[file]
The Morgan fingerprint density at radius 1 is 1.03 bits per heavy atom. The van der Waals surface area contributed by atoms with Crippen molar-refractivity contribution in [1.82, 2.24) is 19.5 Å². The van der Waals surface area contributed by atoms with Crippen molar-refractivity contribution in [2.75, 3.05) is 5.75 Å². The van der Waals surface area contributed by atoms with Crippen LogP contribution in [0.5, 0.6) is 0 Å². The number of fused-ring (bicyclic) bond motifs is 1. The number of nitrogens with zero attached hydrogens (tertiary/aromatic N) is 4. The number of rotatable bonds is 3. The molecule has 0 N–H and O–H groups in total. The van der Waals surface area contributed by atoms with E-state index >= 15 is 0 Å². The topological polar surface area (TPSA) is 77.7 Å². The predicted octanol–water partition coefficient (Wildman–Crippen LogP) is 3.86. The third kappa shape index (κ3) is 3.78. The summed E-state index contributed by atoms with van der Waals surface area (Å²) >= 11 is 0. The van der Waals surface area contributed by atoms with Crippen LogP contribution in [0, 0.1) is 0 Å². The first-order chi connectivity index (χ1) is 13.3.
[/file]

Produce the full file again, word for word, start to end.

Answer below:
The Morgan fingerprint density at radius 1 is 1.03 bits per heavy atom. The van der Waals surface area contributed by atoms with Crippen molar-refractivity contribution in [1.82, 2.24) is 19.5 Å². The van der Waals surface area contributed by atoms with Crippen molar-refractivity contribution in [2.75, 3.05) is 5.75 Å². The van der Waals surface area contributed by atoms with Crippen LogP contribution in [0.5, 0.6) is 0 Å². The number of fused-ring (bicyclic) bond motifs is 1. The number of nitrogens with zero attached hydrogens (tertiary/aromatic N) is 4. The number of rotatable bonds is 3. The molecule has 0 N–H and O–H groups in total. The van der Waals surface area contributed by atoms with E-state index >= 15 is 0 Å². The topological polar surface area (TPSA) is 77.7 Å². The predicted octanol–water partition coefficient (Wildman–Crippen LogP) is 3.86. The third kappa shape index (κ3) is 3.78. The summed E-state index contributed by atoms with van der Waals surface area (Å²) >= 11 is 0. The van der Waals surface area contributed by atoms with Crippen LogP contribution in [0, 0.1) is 0 Å². The first-order chi connectivity index (χ1) is 13.3.